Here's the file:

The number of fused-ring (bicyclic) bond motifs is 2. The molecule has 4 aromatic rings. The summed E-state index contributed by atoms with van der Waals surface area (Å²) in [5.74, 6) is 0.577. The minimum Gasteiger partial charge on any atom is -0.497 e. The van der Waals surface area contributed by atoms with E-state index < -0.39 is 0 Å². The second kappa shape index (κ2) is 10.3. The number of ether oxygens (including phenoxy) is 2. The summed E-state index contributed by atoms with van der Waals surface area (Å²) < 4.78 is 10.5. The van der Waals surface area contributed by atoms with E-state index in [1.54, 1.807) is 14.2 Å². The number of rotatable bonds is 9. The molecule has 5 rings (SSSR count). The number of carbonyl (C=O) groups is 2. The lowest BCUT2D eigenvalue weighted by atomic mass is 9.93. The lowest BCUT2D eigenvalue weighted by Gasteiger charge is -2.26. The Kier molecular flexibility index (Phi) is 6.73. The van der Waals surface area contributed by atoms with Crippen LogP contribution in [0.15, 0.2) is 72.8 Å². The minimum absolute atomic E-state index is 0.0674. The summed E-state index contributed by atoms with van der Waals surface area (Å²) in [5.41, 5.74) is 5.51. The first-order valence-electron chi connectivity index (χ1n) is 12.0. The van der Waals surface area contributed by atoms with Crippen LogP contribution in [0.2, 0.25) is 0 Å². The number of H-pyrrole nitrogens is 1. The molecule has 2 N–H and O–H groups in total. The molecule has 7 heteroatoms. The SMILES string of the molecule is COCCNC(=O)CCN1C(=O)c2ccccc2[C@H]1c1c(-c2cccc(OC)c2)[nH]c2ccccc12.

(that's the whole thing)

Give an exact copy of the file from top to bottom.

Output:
The number of fused-ring (bicyclic) bond motifs is 2. The molecule has 4 aromatic rings. The summed E-state index contributed by atoms with van der Waals surface area (Å²) in [5.74, 6) is 0.577. The minimum Gasteiger partial charge on any atom is -0.497 e. The van der Waals surface area contributed by atoms with E-state index < -0.39 is 0 Å². The second kappa shape index (κ2) is 10.3. The number of ether oxygens (including phenoxy) is 2. The summed E-state index contributed by atoms with van der Waals surface area (Å²) < 4.78 is 10.5. The van der Waals surface area contributed by atoms with E-state index in [1.54, 1.807) is 14.2 Å². The number of rotatable bonds is 9. The molecule has 5 rings (SSSR count). The number of carbonyl (C=O) groups is 2. The lowest BCUT2D eigenvalue weighted by atomic mass is 9.93. The lowest BCUT2D eigenvalue weighted by Gasteiger charge is -2.26. The Kier molecular flexibility index (Phi) is 6.73. The van der Waals surface area contributed by atoms with Crippen LogP contribution in [0.15, 0.2) is 72.8 Å². The minimum absolute atomic E-state index is 0.0674. The summed E-state index contributed by atoms with van der Waals surface area (Å²) in [5.41, 5.74) is 5.51. The first-order valence-electron chi connectivity index (χ1n) is 12.0. The van der Waals surface area contributed by atoms with Crippen LogP contribution in [0.2, 0.25) is 0 Å². The number of H-pyrrole nitrogens is 1. The molecule has 2 N–H and O–H groups in total. The molecule has 7 heteroatoms. The SMILES string of the molecule is COCCNC(=O)CCN1C(=O)c2ccccc2[C@H]1c1c(-c2cccc(OC)c2)[nH]c2ccccc12.